A recent post here critiqued an attempt to explain the origins of the book of Ether based on inspiration from a rare book, A Key to the Chronology of the Hindus from a man named Alexander Hamilton (not the US statesmen). After substantial revision, my post was just published on the Interpreter Foundation's blog as "Was a Rare Book on the Hindu Religion a Source for the Book of Ether?" To my surprise, a comment was posted there suggesting a more relevant book from Alexander Hamilton. It turns out this was yet another Alexander Hamilton, a Captain Alexander Hamilton who had experience in the "East Indies," including India. He published his story in another large book almost a century before his namesake's book on the Hindus came out. It's actually relevant to the Book of Mormon in a couple of ways.

Here is the comment made by someone posting as "RM":

Both Lindsay and Toponce swing and miss. I recommend reading the earlier texts of Alexander Hamilton, particularly those describing members of the House of Manasseh and their brass/copper plates containing “their own history from the reign of Nebuchadnezzar to this present time”. – A New Account of the East Indies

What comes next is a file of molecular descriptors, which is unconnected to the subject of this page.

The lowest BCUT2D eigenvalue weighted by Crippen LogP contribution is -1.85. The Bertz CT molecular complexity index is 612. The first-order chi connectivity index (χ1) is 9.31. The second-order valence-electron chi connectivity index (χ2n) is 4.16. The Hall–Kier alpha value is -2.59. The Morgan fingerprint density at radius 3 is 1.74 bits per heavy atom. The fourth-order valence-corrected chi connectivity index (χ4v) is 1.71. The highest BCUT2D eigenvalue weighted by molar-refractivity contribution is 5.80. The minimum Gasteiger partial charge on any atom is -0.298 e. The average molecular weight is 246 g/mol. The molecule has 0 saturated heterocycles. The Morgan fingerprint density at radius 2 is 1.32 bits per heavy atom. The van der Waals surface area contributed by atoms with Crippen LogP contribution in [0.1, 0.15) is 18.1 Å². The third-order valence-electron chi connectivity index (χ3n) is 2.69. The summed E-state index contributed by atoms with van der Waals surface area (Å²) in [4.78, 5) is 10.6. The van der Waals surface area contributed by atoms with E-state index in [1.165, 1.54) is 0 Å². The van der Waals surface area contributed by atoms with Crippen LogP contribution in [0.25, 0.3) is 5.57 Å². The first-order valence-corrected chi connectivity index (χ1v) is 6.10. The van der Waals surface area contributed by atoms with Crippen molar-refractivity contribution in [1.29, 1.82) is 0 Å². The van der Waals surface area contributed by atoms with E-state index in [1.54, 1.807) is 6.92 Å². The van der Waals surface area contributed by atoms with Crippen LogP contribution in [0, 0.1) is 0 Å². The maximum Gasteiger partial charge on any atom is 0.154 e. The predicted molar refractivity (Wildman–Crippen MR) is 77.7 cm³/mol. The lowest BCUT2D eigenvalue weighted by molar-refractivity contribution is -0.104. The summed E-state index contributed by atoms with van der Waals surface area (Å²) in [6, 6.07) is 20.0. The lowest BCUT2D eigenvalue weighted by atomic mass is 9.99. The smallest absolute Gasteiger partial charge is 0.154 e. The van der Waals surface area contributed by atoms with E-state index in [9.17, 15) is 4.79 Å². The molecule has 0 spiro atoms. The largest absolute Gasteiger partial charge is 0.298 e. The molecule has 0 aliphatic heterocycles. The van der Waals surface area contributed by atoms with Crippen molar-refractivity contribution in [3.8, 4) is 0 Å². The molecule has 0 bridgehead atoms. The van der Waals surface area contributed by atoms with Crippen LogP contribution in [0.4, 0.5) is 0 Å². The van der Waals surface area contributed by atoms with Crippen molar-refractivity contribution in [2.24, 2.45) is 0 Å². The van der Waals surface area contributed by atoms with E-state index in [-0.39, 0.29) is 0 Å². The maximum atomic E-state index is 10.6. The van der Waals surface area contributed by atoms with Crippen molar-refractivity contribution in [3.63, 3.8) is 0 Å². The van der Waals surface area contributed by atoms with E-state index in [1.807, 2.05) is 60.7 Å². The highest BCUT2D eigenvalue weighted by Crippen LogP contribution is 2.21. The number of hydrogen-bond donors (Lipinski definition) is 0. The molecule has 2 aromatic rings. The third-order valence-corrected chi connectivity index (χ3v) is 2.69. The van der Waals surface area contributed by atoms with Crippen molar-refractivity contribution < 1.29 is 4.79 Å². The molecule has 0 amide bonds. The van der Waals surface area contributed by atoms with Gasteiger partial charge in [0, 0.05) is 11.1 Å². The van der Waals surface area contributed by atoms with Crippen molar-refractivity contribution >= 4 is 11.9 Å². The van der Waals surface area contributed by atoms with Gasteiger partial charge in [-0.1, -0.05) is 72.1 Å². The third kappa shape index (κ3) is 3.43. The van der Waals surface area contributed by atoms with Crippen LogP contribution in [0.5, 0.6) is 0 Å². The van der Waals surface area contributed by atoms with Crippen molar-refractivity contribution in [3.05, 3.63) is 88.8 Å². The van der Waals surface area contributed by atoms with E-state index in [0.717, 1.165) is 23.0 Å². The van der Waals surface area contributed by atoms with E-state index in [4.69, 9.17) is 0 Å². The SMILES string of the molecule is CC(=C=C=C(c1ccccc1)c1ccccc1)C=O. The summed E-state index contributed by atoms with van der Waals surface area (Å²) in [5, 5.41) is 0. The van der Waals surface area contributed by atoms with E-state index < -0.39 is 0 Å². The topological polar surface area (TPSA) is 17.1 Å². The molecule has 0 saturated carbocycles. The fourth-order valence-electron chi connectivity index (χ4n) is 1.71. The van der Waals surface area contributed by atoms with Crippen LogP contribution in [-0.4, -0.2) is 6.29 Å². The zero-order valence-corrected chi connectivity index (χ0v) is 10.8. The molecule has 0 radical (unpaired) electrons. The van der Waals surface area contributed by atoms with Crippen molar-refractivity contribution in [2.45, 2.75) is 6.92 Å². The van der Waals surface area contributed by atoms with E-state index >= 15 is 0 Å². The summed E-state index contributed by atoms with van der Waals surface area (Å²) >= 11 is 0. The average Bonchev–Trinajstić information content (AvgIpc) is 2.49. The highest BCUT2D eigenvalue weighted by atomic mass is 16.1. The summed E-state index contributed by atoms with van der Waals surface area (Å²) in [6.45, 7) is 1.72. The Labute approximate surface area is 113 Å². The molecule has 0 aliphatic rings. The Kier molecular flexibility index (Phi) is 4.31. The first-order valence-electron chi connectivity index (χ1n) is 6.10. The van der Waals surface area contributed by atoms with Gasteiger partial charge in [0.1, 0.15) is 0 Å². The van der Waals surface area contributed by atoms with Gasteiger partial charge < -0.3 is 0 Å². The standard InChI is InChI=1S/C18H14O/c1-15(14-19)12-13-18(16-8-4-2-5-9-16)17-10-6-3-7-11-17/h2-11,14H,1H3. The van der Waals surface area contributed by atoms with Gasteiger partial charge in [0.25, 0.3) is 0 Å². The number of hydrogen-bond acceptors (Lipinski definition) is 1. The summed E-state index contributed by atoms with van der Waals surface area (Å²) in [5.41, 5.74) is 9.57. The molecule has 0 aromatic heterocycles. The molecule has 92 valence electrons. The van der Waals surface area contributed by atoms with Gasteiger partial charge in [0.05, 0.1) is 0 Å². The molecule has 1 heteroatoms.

As in there were historical Israelites from the Tribe of Manasseh in this region of the world, and the accounts given by Hamilton were an accurate telling of their history.

Now that sounds much more interesting than what one can find in the later Hamilton's book, which is frankly a very poor candidate as a source for the Book of Mormon. Captain Alexander Hamilton first published his book in 1723, with some later editions. The 1744 edition is available at Google Books: https://www.google.com/books/edition/A_New_Account_of_the_East_Indies/-jNagGDT-PsC?hl=en&gbpv=1. Was A New Account of the East Indies available in the US for Joseph Smith the bookworm to access? Or could it at least have influenced his technical advisory team or Joseph's broad circles of literati